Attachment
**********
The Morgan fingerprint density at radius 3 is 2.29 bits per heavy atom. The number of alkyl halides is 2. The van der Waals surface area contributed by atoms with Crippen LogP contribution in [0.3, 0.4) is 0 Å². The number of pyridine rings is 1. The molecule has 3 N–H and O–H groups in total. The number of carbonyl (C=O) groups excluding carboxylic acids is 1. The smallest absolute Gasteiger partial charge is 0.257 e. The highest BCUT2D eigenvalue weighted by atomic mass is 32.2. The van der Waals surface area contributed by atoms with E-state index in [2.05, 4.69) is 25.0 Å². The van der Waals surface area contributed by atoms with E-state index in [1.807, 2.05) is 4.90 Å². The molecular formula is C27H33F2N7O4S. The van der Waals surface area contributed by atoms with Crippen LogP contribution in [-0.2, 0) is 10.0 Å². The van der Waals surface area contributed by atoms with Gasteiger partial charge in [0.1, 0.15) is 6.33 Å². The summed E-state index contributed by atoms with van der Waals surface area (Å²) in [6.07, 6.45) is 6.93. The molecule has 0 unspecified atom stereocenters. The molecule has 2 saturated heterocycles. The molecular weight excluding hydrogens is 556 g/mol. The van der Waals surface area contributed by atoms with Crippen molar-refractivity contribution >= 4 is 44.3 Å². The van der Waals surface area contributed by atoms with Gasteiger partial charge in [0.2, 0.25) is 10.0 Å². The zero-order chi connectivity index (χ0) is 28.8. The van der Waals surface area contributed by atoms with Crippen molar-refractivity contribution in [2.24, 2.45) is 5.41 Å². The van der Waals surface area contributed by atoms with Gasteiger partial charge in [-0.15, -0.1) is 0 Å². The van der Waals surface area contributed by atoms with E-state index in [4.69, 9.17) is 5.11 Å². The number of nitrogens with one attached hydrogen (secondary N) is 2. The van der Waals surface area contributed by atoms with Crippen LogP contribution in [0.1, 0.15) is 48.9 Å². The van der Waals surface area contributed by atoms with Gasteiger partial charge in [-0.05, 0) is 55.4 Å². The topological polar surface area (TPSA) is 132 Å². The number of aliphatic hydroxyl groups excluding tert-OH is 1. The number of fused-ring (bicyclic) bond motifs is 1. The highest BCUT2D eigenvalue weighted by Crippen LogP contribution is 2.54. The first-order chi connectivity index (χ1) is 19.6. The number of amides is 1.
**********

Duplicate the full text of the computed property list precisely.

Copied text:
The Morgan fingerprint density at radius 3 is 2.29 bits per heavy atom. The number of alkyl halides is 2. The van der Waals surface area contributed by atoms with Crippen LogP contribution in [0.3, 0.4) is 0 Å². The number of pyridine rings is 1. The molecule has 3 N–H and O–H groups in total. The number of carbonyl (C=O) groups excluding carboxylic acids is 1. The smallest absolute Gasteiger partial charge is 0.257 e. The highest BCUT2D eigenvalue weighted by atomic mass is 32.2. The van der Waals surface area contributed by atoms with E-state index in [2.05, 4.69) is 25.0 Å². The van der Waals surface area contributed by atoms with E-state index in [1.807, 2.05) is 4.90 Å². The molecular formula is C27H33F2N7O4S. The van der Waals surface area contributed by atoms with Crippen LogP contribution in [-0.2, 0) is 10.0 Å². The van der Waals surface area contributed by atoms with Gasteiger partial charge in [0.1, 0.15) is 6.33 Å². The summed E-state index contributed by atoms with van der Waals surface area (Å²) in [6.07, 6.45) is 6.93. The molecule has 0 unspecified atom stereocenters. The molecule has 2 saturated heterocycles. The molecular weight excluding hydrogens is 556 g/mol. The van der Waals surface area contributed by atoms with Crippen molar-refractivity contribution >= 4 is 44.3 Å². The van der Waals surface area contributed by atoms with Gasteiger partial charge in [0.2, 0.25) is 10.0 Å². The zero-order chi connectivity index (χ0) is 28.8. The van der Waals surface area contributed by atoms with Crippen molar-refractivity contribution in [2.24, 2.45) is 5.41 Å². The van der Waals surface area contributed by atoms with Gasteiger partial charge in [-0.15, -0.1) is 0 Å². The van der Waals surface area contributed by atoms with E-state index in [4.69, 9.17) is 5.11 Å². The number of nitrogens with one attached hydrogen (secondary N) is 2. The van der Waals surface area contributed by atoms with Crippen LogP contribution in [0.1, 0.15) is 48.9 Å². The van der Waals surface area contributed by atoms with Gasteiger partial charge in [-0.05, 0) is 55.4 Å². The topological polar surface area (TPSA) is 132 Å². The number of aliphatic hydroxyl groups excluding tert-OH is 1. The number of fused-ring (bicyclic) bond motifs is 1. The highest BCUT2D eigenvalue weighted by Crippen LogP contribution is 2.54. The first-order chi connectivity index (χ1) is 19.6. The number of amides is 1.